We ordered a pint of Guinness and shot of Powers each.

In Dublin, expect to pay the same amount in numbers for goods and services that you would pay in America. This is not a deal. Two pints and two shots was the same amount of Euros in Dublin that we would hand over in dollars at the Dubliner in St. Paul. Pete looked at me, holding up a pint, and said, smiling, “This is where all our money is going to go.”


It was lovely. Everyone kept going on to me about how I had never had Guinness because I had never had Guinness in Ireland, and it had become a bit wearing. While it was true that this Guinness tasted different and better than the Guinness in America, it was not an experience that blew me away and left me staggering, ready to pack my bags and move. What makes the difference is that they pour it right, they drink it a lot, and you are in Ireland, not down the street from your own house; it’s 4:00, you are on vacation, and it’s time for a pint.

That pint went down successfully and quickly, and it was time for another. It was 4:10. We had meant to have one pint and then head back to the B&B as we had not even been into our room yet, but we were also on vacation, and one was simply not enough. We talked about what else we wanted to do in Dublin and had the cell phone debate.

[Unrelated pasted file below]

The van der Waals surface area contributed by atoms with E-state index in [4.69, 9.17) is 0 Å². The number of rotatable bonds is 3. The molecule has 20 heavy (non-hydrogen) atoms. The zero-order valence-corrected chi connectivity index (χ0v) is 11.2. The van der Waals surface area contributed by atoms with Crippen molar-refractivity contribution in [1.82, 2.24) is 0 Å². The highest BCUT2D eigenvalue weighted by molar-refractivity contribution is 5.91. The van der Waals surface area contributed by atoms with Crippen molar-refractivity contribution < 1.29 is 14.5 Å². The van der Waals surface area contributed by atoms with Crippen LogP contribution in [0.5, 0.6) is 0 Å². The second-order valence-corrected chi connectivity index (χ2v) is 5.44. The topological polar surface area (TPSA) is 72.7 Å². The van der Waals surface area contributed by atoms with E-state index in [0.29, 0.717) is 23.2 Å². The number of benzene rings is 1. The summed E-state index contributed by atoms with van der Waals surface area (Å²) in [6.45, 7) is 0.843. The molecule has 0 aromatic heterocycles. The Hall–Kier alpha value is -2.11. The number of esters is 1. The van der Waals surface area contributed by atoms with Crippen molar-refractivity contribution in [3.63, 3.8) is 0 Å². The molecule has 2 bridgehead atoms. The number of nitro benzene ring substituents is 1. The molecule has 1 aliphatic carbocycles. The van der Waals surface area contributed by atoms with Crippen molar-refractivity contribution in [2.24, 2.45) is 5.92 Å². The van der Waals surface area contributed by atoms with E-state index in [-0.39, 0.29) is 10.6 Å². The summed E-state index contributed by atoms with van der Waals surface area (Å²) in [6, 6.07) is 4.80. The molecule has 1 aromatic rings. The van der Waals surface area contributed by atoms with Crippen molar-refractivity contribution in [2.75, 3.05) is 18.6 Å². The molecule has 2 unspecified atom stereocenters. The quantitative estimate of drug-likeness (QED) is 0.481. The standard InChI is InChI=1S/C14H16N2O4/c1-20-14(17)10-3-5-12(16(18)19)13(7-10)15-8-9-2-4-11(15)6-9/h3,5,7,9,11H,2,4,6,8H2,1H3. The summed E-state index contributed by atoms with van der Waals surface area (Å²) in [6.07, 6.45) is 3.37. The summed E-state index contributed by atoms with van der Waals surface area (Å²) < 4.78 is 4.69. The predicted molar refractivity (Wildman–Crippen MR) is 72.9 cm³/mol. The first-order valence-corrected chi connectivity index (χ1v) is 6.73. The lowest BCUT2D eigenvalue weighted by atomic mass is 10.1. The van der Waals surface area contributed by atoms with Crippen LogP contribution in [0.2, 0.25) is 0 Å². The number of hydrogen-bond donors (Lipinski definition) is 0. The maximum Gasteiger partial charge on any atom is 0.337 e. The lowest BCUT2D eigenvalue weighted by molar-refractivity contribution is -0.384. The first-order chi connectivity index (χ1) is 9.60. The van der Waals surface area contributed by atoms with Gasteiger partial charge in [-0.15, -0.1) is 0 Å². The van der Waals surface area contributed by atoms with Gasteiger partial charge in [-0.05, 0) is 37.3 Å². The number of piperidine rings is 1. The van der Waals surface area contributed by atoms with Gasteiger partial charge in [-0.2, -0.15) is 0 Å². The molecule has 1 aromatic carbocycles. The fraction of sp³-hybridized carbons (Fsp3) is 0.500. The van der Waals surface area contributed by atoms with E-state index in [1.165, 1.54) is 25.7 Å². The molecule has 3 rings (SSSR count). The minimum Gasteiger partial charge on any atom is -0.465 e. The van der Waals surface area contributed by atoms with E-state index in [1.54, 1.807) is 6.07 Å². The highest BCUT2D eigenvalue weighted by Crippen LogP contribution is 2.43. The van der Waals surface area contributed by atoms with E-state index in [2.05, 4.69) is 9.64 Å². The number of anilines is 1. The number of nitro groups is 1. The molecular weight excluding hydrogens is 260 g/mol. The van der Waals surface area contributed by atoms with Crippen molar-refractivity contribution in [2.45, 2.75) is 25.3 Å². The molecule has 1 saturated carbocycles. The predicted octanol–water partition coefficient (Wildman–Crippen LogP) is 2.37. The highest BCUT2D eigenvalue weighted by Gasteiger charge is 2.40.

Before we left, we had decided to buy a cell phone for traveling. It would have cost us around $120 dollars, we would have had the phone for other people to use when they travel overseas, and it would be cheaper than renting one. In Ireland, you don’t buy a plan, you buy time, so there would be no commitment. Our phones were not compatible, so we turned them off in Newark. I had located the store for our purchase, and it was not far from where we sat drinking. We asked each other what we thought about it, and we both wrinkled up our noses and shook our heads: we did not want a cell phone. Sure, we could more easily call ahead to book our rooms, and our cat/house sitters could reach us if they needed to, but then so could everyone else, if we called them even once to check in. It would be nice to have a break from ringing phones. Heavenly, in fact, for me, considering that every time the phone rings, I think I am in trouble.